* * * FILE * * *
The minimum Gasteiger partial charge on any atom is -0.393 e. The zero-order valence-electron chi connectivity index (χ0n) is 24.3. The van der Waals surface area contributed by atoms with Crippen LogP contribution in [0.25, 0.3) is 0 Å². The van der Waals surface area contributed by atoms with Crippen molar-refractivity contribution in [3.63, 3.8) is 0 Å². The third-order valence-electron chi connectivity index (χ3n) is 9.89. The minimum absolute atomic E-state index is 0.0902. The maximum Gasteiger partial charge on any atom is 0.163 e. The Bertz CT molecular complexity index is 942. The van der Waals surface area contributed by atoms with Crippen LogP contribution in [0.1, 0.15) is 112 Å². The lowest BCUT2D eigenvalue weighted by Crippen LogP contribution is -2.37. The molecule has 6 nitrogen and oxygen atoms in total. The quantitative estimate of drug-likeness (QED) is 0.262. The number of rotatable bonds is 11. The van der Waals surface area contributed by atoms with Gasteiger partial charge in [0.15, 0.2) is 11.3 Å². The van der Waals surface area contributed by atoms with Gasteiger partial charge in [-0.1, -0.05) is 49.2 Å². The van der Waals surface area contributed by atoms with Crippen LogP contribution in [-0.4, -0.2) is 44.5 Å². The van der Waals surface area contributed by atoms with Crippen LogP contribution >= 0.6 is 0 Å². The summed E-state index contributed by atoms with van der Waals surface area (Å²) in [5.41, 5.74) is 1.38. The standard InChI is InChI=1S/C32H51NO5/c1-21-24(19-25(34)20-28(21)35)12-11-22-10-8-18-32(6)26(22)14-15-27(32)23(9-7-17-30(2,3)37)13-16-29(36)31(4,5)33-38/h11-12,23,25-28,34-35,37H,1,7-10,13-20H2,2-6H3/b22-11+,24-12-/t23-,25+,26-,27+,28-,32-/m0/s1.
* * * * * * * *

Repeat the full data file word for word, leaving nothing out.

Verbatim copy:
The minimum Gasteiger partial charge on any atom is -0.393 e. The zero-order valence-electron chi connectivity index (χ0n) is 24.3. The van der Waals surface area contributed by atoms with Crippen LogP contribution in [0.25, 0.3) is 0 Å². The van der Waals surface area contributed by atoms with Crippen molar-refractivity contribution in [3.63, 3.8) is 0 Å². The third-order valence-electron chi connectivity index (χ3n) is 9.89. The minimum absolute atomic E-state index is 0.0902. The maximum Gasteiger partial charge on any atom is 0.163 e. The Bertz CT molecular complexity index is 942. The van der Waals surface area contributed by atoms with Crippen LogP contribution in [0.1, 0.15) is 112 Å². The lowest BCUT2D eigenvalue weighted by Crippen LogP contribution is -2.37. The molecule has 6 nitrogen and oxygen atoms in total. The quantitative estimate of drug-likeness (QED) is 0.262. The number of rotatable bonds is 11. The van der Waals surface area contributed by atoms with Gasteiger partial charge in [0.15, 0.2) is 11.3 Å². The van der Waals surface area contributed by atoms with Gasteiger partial charge in [-0.1, -0.05) is 49.2 Å². The van der Waals surface area contributed by atoms with Crippen LogP contribution in [-0.4, -0.2) is 44.5 Å². The van der Waals surface area contributed by atoms with Crippen LogP contribution >= 0.6 is 0 Å². The summed E-state index contributed by atoms with van der Waals surface area (Å²) in [5.41, 5.74) is 1.38. The standard InChI is InChI=1S/C32H51NO5/c1-21-24(19-25(34)20-28(21)35)12-11-22-10-8-18-32(6)26(22)14-15-27(32)23(9-7-17-30(2,3)37)13-16-29(36)31(4,5)33-38/h11-12,23,25-28,34-35,37H,1,7-10,13-20H2,2-6H3/b22-11+,24-12-/t23-,25+,26-,27+,28-,32-/m0/s1.